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Mindful Self-Leadership: Leadership for our Times

Every one of us is a leader. We are called to be of service to others as parents, employees, community or business leaders, partners and friends. Daily, in countless ways that often go untallied and unnoticed, we help to guide, inspire and encourage intentional actions in the lives of those we care about – at work, at home and in our larger communities.

When we choose to lead by being of service, we are motivated by a clear set of principles, including caring for the wellbeing of others. Our daily actions are rooted in a desire to positively impact, change or help to transform the lives of those we serve. On a deeper level, perhaps we understand that our daily actions reflect an inherent respect for our interconnectedness as human beings. We aspire to lead by a worldview so clearly described by Dr. Martin Luther King Jr., “Whatever affects one directly, affects all indirectly. I can never be what I ought to be until you are what you ought to be. This is the interrelated structure of reality.”

This is the foundation of mindful leadership - providing intentional and authentic leadership that can help to sustain our families, transform our workplaces and heal our communities.

Mindful leadership is not without its challenges, of course; we are only human and we all have our off days – and especially these days, the weight of our daily stressors and uncertainty about the future can take its toll. Some days, our leadership may feel more expired rather than inspired. We may slip into the easiest course of action rather than those determined by closely held values and principles. We’ve all been there, had those days. And, we all know this kind of leadership is unsustainable – at work, at home or in our communities. At its best, it leads to mediocrity and at its worst, to regrettable consequences.  

At its core, mindful leadership requires self-leadership: the ability to daily nurture, replenish and care for ourselves. We are called upon to wisely monitor and fill our “personal wells,” to ensure our own wellbeing and resilience, so that we may in turn be of service to others. 

Mindful Self-Leadership Tips:

1) Develop, Sustain or Maintain a Daily Mindfulness or Other Contemplative Practice. Mindful self-leadership allows us to lead by living our mindfulness practice out loud, as best we can, every day. We intentionally choose to cultivate our capacity for mindful awareness so that we may bring enhanced focus, clarity and compassion to our leadership roles. Ten to 30-minutes a day of mindfulness meditation or other quiet, contemplative practices may help to reduce stress, regulate our emotions and enhance our brain’s executive functioning - broadening our perspective and enabling us to make wiser decisions. Trudy Goodman, Ph.D, a well-known American mindfulness teacher, recently referred to a mindfulness practice as, “An Inner Trust Fund” - allowing us to ground and steady ourselves in a powerful source of trust, regardless of our life circumstances.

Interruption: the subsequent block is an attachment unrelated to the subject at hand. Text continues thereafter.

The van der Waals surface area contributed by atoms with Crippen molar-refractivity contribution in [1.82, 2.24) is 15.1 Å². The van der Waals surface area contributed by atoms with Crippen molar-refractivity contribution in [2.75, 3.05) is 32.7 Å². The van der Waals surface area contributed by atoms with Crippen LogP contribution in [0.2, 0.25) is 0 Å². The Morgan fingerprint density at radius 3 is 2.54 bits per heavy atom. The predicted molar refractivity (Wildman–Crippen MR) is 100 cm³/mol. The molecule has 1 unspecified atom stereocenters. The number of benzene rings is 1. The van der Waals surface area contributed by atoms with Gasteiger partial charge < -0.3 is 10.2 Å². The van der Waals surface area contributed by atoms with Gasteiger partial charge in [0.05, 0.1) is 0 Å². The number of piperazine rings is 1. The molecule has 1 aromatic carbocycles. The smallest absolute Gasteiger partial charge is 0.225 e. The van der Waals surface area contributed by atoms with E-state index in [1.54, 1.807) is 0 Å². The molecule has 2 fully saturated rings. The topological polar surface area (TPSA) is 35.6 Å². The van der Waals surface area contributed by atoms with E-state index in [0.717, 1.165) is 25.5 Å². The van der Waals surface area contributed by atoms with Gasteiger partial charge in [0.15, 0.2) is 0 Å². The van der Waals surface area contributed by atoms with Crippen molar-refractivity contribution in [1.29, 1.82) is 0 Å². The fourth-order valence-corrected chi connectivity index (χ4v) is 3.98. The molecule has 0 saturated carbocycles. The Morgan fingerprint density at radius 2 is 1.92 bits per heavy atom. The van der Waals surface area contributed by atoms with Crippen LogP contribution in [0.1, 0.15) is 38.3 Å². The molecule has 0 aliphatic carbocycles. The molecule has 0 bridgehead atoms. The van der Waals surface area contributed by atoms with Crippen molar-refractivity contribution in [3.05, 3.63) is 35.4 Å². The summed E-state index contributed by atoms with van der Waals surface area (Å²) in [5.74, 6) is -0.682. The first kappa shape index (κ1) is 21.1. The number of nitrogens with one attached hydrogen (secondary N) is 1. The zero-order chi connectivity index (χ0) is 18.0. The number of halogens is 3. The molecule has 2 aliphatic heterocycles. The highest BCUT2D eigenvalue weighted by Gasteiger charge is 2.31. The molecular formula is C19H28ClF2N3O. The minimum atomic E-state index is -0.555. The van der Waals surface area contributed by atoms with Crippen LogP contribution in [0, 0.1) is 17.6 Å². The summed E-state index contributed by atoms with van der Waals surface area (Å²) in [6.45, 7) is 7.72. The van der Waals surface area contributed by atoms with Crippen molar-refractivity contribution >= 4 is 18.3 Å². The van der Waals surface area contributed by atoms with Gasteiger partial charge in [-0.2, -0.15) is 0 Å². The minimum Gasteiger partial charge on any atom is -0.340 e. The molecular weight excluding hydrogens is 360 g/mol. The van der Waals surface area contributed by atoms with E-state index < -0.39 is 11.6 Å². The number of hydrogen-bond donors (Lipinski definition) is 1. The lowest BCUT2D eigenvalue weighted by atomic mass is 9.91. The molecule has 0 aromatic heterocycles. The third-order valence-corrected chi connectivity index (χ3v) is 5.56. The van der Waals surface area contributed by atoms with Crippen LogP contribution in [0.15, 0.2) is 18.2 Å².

To help support your daily practice, sample some the Center’s guided mindful meditations.

2) Remember Your Personal Wellbeing and Resilience Essentials. Many of us need to periodically assess our personal wellbeing and find new footing. Mindful self-leadership calls us back to the basics, the cornerstones of resilience and healthy physical, mental and emotional wellbeing: getting enough sleep; eating healthy foods; exercising; doing what we can to reduce our stress, and connecting with others in meaningful and nourishing ways. For each of us, what we need to fill our “personal wells” of resilience and wellbeing will be different, but feeling whole – physically, mentally, emotionally and spiritually - is an essential ingredient of effective leadership. The Center’s Taking Charge of Your Health & Wellbeing website has an array of free resources and online tools to support your ongoing wellbeing and resilience journey, including our six-faceted Wellbeing Model and personal assessment tool.

3) Leading and Learning Outside Your Comfort Zone: Practice “Integrative Awareness.” Leadership expert McKinsey & Company suggests practicing “integrative awareness” to expand your ability to stay calm, optimistic and less reactive when experiencing challenging times and daily stressors. Throughout your day, when you notice you are feeling distracted, stressed or overwhelmed, take a breath and give yourself a moment to mindfully tune in. Become aware of what you are taking in from the world around you and how you are responding to that stimulus in the moment - internally, emotionally and physically. Although we all receive constant input - internally and externally - we can be unaware of it in its presence or its impact on us because of our personal conditioning, life experiences, biases, etc. Neuroscientists tell us we have an innate ability for both “exteroception” (sensitivity to stimuli originating outside of the body) and “interoception” (sensitivity to stimuli originating inside the body). Practicing integrative awareness allows us to mindfully pause and avoid overreacting to challenges or jumping to conclusions. We are able recognize and more compassionately address our internal discomfort and to reframe our experience. Over time, we learn to trust our intuition, our inner knowing. We learn to shift from viewing stressors and challenges as roadblocks to seeing them as problems to be solved - as circumstances that can lead to life-long learning and growth. To help develop your capacity for integrative awareness, practice S.T.O.P